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The Independent Culture
WHEN you reach an apparently impossible contract, imagination is called for. This week's deal, from a recent teams event, illustrates the point well.

Love all; dealer South


S 6 5 4

H 7 5

D A 9

C K 10 9 6 5 2


Q 10

K Q 9 6 4 2

K 3

J 4 3


K 9 8 2

J 10 8 3

J 4

Q 8 7


A J 7 3


Q 10 8 7 6 5 2


South opened One Diamond, West overcalled with One Heart and North, without the values to respond at the two level, passed. East raised to Two Hearts, South fought on with Three Diamonds (Two Spades might have found his partner at home), West competed with Three Hearts and North raised to Four Diamonds.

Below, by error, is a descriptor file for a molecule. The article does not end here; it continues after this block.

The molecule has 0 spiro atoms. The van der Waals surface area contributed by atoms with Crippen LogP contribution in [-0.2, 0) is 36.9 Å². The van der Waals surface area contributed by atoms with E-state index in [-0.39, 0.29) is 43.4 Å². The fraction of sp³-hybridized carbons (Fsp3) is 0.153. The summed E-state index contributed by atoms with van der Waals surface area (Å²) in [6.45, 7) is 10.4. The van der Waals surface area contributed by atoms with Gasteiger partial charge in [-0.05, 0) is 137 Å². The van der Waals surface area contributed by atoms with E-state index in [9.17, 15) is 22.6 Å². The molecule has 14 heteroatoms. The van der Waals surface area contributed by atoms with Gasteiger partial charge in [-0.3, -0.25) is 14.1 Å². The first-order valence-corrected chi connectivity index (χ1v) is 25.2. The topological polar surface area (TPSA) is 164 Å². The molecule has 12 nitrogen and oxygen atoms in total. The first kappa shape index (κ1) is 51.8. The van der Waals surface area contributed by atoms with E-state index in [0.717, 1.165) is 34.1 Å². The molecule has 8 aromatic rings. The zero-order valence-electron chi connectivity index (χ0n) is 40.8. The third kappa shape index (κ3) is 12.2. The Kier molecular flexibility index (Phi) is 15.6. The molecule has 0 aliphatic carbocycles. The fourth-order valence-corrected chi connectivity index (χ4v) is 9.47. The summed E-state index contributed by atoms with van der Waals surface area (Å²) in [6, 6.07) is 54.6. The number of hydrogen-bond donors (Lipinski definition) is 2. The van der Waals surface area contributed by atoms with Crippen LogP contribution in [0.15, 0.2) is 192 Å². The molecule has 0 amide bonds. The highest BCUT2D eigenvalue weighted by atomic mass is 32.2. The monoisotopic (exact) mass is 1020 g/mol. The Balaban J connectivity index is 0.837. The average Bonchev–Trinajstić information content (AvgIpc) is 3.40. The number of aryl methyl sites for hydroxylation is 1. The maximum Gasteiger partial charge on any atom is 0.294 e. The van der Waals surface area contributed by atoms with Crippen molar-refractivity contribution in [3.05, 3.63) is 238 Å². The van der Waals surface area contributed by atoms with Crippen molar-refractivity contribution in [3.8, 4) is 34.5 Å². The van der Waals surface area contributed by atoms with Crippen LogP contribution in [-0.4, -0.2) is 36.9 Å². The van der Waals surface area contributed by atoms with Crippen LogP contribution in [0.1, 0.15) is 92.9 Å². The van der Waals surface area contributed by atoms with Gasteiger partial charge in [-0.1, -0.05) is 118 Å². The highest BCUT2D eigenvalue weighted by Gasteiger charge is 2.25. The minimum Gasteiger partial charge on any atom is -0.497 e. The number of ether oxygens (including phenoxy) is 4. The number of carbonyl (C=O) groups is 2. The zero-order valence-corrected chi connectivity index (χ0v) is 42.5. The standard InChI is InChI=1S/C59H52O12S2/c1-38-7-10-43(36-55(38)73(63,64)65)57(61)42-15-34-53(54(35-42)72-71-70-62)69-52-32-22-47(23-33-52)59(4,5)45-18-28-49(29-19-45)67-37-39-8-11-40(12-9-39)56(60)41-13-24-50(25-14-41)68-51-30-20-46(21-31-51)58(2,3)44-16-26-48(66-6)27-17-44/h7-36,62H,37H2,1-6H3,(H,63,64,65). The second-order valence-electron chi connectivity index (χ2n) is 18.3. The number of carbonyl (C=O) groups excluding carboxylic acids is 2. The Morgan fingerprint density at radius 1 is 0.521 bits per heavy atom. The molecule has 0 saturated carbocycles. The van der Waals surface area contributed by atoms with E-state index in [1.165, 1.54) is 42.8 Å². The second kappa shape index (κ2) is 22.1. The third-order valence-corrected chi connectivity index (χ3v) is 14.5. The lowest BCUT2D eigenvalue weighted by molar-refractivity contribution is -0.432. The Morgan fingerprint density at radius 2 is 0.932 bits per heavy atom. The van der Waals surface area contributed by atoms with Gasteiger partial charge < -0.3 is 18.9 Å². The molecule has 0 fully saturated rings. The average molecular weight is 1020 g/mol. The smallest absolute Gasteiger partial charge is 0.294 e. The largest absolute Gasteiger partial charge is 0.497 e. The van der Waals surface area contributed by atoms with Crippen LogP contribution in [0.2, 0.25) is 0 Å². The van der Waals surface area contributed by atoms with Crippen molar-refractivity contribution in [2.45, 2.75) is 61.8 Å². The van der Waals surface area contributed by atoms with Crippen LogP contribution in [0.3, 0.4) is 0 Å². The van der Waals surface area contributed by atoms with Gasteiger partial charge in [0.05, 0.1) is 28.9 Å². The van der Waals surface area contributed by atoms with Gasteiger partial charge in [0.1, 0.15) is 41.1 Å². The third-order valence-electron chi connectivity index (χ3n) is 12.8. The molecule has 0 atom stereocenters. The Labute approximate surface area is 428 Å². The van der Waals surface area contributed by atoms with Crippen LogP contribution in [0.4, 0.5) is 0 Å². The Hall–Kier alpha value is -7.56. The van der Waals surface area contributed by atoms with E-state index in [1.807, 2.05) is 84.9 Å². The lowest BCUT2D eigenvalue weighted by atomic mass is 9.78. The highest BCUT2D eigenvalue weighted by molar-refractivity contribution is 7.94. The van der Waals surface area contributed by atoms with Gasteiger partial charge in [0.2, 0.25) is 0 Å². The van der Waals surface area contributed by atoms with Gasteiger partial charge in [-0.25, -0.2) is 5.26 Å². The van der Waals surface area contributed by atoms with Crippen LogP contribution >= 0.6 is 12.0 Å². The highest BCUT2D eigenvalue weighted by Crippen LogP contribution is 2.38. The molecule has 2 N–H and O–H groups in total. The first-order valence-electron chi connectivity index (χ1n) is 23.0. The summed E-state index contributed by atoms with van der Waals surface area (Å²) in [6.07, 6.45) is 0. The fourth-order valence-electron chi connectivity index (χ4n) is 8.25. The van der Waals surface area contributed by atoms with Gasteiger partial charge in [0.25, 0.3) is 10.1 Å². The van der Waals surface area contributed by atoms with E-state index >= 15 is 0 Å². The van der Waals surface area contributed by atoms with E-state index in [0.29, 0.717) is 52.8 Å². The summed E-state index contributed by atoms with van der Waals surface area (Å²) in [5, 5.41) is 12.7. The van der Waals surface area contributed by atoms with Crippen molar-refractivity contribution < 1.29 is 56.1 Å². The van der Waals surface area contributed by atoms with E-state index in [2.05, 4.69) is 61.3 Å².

One South passed and had an easy run, using the ace of trumps as an entry to the king of clubs, on which he discarded a spade, and losing only one trump trick as well as two spades. The other South pushed on to Five Diamonds and, short of finding either defender with the king-queen bare in spades, seemed to be faced with at least three losers. He saw a way, however, of putting pressure on his opponents. After winning the heart lead he cut himself off from the king of clubs and tackled trumps immediately. West took his king of trumps and led another heart.

After ruffing, declarer played off four more rounds of trumps. West was reluctant to part with a club in case South had started with ace and another in the suit and East with queen and another, and came down to two spades and three clubs. Equally, East decided that it was vital for him to keep his guard in clubs and, as a result, discarded two spades. Now the ace and another spade left declarer with three winners, the king of clubs never featuring.

It was difficult to apportion the blame - perhaps an early discard of the nine of spades by East (if it suggested four cards in the suit) might have clarified the position and allowed West to throw a club.